Relationships, finances and anxieties are three reasons to seek therapy -- and so is a fractured arm or a stiff neck. As with any medical expense, it pays to save up your receipts for any kind of therapy you're undergoing. Any related expenses not covered or reimbursed by insurance can help to whittle away your tax liability come April 15.
You can deduct your trips to the therapist as medical treatment, according to the Internal Revenue Service. This includes mental health counseling, art therapy, pain management, psychiatry, massage therapy, acupuncture, developmental therapy, physical therapy and rehab for substance abusers, as well as any other care to diagnose, alleviate or prevent a physical or mental defect or illness. The IRS requires that a licensed psychiatrist, certified practitioner or therapist perform the services. Absent medical necessity, however, therapy is not tax-deductible.
To take the deduction, your medical expenses must exceed 7.5 percent of your adjusted gross income. For example, 7.5 percent of an AGI of $30,000 is $2,250. If your medical expenses total $2,700, you can deduct the $450 of your medical expenses that exceed 7.5 percent of your AGI. You may also include qualifying dependents, spouses or decedents for whom you pay expenses. Deduct from your expenses any portion of the bills that are reimbursed by insurance or your employer.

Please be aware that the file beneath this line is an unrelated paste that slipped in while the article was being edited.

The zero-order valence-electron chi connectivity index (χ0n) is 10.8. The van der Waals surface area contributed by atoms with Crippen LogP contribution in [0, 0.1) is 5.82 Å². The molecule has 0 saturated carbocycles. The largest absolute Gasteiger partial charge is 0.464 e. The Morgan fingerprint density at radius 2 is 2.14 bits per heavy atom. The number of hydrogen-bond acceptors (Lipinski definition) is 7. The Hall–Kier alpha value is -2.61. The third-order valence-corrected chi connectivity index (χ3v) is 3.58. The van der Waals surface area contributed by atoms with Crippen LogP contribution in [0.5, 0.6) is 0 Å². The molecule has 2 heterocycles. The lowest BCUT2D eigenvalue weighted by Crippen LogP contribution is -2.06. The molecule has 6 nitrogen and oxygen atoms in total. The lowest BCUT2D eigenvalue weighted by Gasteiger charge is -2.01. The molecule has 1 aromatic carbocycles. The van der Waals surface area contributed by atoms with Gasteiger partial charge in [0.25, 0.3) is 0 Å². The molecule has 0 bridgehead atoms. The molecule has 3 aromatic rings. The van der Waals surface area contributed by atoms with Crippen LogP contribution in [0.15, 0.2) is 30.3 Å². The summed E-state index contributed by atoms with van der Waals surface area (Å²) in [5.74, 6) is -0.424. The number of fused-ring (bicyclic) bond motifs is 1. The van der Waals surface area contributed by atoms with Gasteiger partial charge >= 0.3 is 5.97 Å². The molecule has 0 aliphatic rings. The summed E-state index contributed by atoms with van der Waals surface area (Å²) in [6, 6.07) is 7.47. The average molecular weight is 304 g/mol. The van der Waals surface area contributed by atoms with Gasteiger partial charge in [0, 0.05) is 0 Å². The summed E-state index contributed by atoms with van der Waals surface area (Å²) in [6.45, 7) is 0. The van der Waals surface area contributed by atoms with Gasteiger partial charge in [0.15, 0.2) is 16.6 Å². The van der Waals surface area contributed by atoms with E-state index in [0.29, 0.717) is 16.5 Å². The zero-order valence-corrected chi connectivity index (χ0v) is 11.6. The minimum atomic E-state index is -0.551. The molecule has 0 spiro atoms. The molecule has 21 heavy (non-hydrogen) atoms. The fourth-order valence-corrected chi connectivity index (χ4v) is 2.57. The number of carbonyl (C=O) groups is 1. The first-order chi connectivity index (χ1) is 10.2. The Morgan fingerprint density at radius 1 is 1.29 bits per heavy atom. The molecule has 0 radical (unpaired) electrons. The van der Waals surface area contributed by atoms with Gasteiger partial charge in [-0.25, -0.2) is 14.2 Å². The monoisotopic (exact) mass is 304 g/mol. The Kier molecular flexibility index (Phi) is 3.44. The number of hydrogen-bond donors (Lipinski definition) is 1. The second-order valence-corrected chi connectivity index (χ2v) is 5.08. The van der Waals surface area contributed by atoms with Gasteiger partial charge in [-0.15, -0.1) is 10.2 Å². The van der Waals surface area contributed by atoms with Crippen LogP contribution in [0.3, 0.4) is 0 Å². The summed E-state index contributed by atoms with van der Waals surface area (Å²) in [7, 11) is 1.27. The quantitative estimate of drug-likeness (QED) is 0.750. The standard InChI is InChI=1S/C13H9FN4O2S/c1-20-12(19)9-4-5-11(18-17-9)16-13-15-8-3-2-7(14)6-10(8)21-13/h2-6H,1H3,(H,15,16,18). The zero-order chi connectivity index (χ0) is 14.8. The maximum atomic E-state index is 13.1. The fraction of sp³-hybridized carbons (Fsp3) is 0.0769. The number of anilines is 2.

Mileage, tolls and parking can add up quickly if you make many trips to the therapist or other medical doctor. Include your mileage, tolls and parking as an expense to help you meet the income threshold. As of 2012, the deductible mileage rate was 23 cents per mile driven for medical purposes. You can also deduct health insurance premiums you paid and expenses for special equipment that may help in your recovery. Prescription medications, including psychiatric drugs, if necessary, as well as long-term care expenses and home health care, are also deductible.
To claim your therapeutic expenses, you must file Form 1040, Schedule A and itemize your deductions. Tally up your bills, and enter the amount on line 1. Enter your AGI on line 2, which can be found on line 35 of Form 1040. Multiply the AGI by 7.5 percent to calculate your deductibility threshold. Subtract the total from line 3 from your total medical costs and enter that amount on line 4. Attach Schedule A to Form 1040 when you file -- if you're filing electronically, the software will handle that. While you're itemizing, look for any other deductions you can take, such as taxes, home mortgage interest, charitable donations or casualty losses.
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